Cartoon Modern and Eyvind Earle

There are two principal directions in visual art: Realism and Abstraction.

Actually, they’re not “directions” as much as “flavors”.  You can mix flavors; you can’t mix directions.  Or maybe it’s a spectrum.  I really don’t know.

Cartoon Modern was a style which came into being in the 1950’s; a child of the Swiss-inspired push for minimal design and the art world’s general shift towards Abstraction.

The characters that emerged from this style are loose and gestural, constructed of a few clean lines and vivid colors.  Saul Bass was a champion of Cartoon Modern (see the opening titles for It’s a Mad Mad Mad Mad World), but that’s a whole ‘nother post.  Maurice Noble’s backgrounds for Looney Tunes and many of the characters in earlier Rankin Bass films are also great examples of Cartoon Modern (see Rudolph the Red-Nosed Reindeer, Mad Monster Party, etc.)

All of that rabbit-trailing aside, I think the best thing about Cartoon Modern is not the characters, but the use of color.  Suddenly, animators decided it was ok to give characters purple skin and paint trees red.  There was freedom.  And nobody used that freedom like Eyvind Earle.

three-horses-1987

Eyvind Earle, Three Horses, 1987

Earle was a concept artist for Disney in the 50’s.  One of his early projects with the studio was Toot, Whistle, Plunk and Boom (1953), on which he did the backgrounds.

Toot, Whistle, Plunk and Boom3_1953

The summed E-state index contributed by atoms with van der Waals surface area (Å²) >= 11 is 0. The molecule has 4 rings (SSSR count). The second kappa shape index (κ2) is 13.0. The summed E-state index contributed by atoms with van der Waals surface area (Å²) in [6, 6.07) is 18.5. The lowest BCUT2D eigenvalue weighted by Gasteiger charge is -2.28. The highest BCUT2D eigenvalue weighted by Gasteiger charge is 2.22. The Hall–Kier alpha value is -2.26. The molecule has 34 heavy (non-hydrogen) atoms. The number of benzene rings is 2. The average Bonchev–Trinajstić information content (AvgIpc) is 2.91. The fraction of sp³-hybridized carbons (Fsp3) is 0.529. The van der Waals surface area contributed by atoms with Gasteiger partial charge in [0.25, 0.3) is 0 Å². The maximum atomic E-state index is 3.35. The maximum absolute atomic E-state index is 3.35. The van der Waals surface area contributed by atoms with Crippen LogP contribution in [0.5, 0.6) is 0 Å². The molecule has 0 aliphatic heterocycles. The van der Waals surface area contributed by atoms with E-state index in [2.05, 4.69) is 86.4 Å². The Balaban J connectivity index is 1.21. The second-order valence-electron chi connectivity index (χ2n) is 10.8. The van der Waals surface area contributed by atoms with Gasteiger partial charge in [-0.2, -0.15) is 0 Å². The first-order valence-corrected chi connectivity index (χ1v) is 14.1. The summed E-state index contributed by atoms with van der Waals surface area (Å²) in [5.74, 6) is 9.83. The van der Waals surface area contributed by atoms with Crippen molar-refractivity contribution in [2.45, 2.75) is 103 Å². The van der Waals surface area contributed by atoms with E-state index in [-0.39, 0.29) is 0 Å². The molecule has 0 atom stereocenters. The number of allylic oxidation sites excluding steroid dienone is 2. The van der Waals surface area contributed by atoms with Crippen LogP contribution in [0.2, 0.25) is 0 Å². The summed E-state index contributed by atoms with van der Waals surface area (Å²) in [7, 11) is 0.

Toot, Whistle, Plunk and Boom2_1953

Toot, Whistle, Plunk and Boom_1953

Disney Studios, Toot, Whistle, Plunk and Boom, 1953

He supervised the backgrounds on many golden-era Disney films, and is best known for his art direction on Sleeping Beauty (1959).

Sleeping Beauty c. 1959

EyvindEarleSleepingBeauty_c. 1959

EyvindEarleSleepingBeauty_ c. 1959

earle_beauty_ c. 1959

Eyvind Earle, Concept Work for Sleeping Beauty, 1959

Ending his career at Disney, Earle turned to painting and screen-printing; his work from the 60’s onward was dominated by fantastic landscapes.

winter-1981Eyvind Earle, Winter, 1981

big sur and branch_1974Eyvind Earle, Big Sur and Branch, 1974

Three-Horses-Grazing_oilEyvind Earle, Three Horses Grazing, (date unknown)

Earle had a knack for blending the picky details of Realism with the geometric grace and vivid color of Abstraction.  The results are stunning- maybe Abstraction and Realism are two sides of the same coin?  When they come together… is that where Beauty comes from?

the_wave_1990Eyvind Earle, The Wave, 1990

black oak_1982

Eyvind Earle, Black Oak, 1982

santacruzmountains_1999Eyvind Earle, Santa Cruz Mountains, 1999

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2 thoughts on “Cartoon Modern and Eyvind Earle

  1. Glenn

    Eyvind referred to his approach to his art, whether to painting in cassein, acrylic or oils, or to the labor-intensive process of serigraphy — as ‘designed realism.’ And so, your commentary is in fact quite correct 🙂

    Reply

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